Tesla said it would ramp up production at its Shanghai plant to 2,600 cars a day starting May 16

Tesla is aiming to ramp up production at its Shanghai plant to 2,600 cars a day starting May 16, an internal Reuters memo said, as it tries to get production back to levels before the city closes Control of COVID-19 is locked.

Tesla, which now runs just one shift, plans to add more at its Shanghai plant starting May 16 to meet the target, the memo verified by Reuters showed.

According to Reuters calculations, this would bring weekly production to 16,900 vehicles based on Tesla’s established workweek at the plant.

It would also mean a return to production levels at the plant before the Shanghai lockdown in late March forced the company to halt work there.

Tesla declined immediate comment.

Before the lockdown, Tesla worked three shifts at the Shanghai plant. The factory, which makes Tesla’s Model 3 and Model Y, reopened on April 19 after a 22-day shutdown, the longest since the site opened in late 2019.

The lockdown in Shanghai has also been a challenge for Tesla and other manufacturers, as it’s complicated to get parts from suppliers.

In one example, Aptiv, which supplies wiring harnesses for Tesla, was unable to resume production in mid-April and there were concerns it could impact the automaker’s production, according to a person familiar with the matter.

However, Tesla managed to secure wiring harnesses from other suppliers, and Aptiv received approval from authorities to resume production in late April, the person said.

Aptiv did not immediately respond to a request for comment.

The suspension of Tesla’s Shanghai plant has been one of the most striking consequences of China’s measures to control its largest COVID-19 outbreak, which has also impacted consumption, including vehicle sales.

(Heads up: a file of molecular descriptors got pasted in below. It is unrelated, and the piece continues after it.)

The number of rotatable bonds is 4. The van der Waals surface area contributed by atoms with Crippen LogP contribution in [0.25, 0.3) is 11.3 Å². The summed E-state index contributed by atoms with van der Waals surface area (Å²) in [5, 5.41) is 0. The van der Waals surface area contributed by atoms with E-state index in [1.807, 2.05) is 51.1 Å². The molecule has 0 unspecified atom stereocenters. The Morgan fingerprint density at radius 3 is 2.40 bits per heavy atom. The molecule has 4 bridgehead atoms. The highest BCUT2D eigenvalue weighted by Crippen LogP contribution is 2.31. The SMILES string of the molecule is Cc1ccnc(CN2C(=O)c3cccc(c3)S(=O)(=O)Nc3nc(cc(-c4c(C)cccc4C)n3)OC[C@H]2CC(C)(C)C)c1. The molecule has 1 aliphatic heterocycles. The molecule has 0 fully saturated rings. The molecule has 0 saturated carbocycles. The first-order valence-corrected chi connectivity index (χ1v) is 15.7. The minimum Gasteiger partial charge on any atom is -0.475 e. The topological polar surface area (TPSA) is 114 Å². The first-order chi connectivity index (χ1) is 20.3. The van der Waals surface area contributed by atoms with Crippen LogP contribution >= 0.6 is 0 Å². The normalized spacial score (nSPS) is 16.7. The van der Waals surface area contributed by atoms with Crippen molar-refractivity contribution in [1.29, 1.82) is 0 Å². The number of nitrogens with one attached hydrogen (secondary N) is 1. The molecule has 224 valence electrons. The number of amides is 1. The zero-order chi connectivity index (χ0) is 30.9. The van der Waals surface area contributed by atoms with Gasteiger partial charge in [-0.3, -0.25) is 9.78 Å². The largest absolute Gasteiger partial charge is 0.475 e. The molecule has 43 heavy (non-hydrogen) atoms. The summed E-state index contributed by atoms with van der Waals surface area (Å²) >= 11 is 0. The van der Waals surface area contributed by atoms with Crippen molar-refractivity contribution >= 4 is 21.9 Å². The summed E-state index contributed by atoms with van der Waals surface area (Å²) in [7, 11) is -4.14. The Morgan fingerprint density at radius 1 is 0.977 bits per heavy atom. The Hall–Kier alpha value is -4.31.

Electric vehicle (EV) sales were booming in China before the COVID lockdowns. Tesla sales in China rose 56 percent in the first quarter, while EV sales at its larger rival in China, BYD, increased fivefold.

Tesla assembled 55,462 vehicles at its Shanghai plant in March when it paused production for six days a month, data from the China Passenger Car Association showed.

The reopening of its Shanghai factory was heavily publicized by state media and carried out with the backing of authorities, who helped Tesla transport more than 6,000 workers and carry out disinfection work, Reuters reported this week.

Tesla’s progress, however, comes as a survey showed Japanese companies are struggling to reopen factories in Shanghai, pointing to difficulties with the city government’s push to help key companies get back to work.

The Shanghai Japanese Commerce and Industry Club said Thursday that of 54 companies that responded to a survey conducted April 27-30, 63 percent said their factories have not yet resumed operations.

© Thomson Reuters 2022 Tesla said it would ramp up production at its Shanghai plant to 2,600 cars a day starting May 16

Ryan Sederquist

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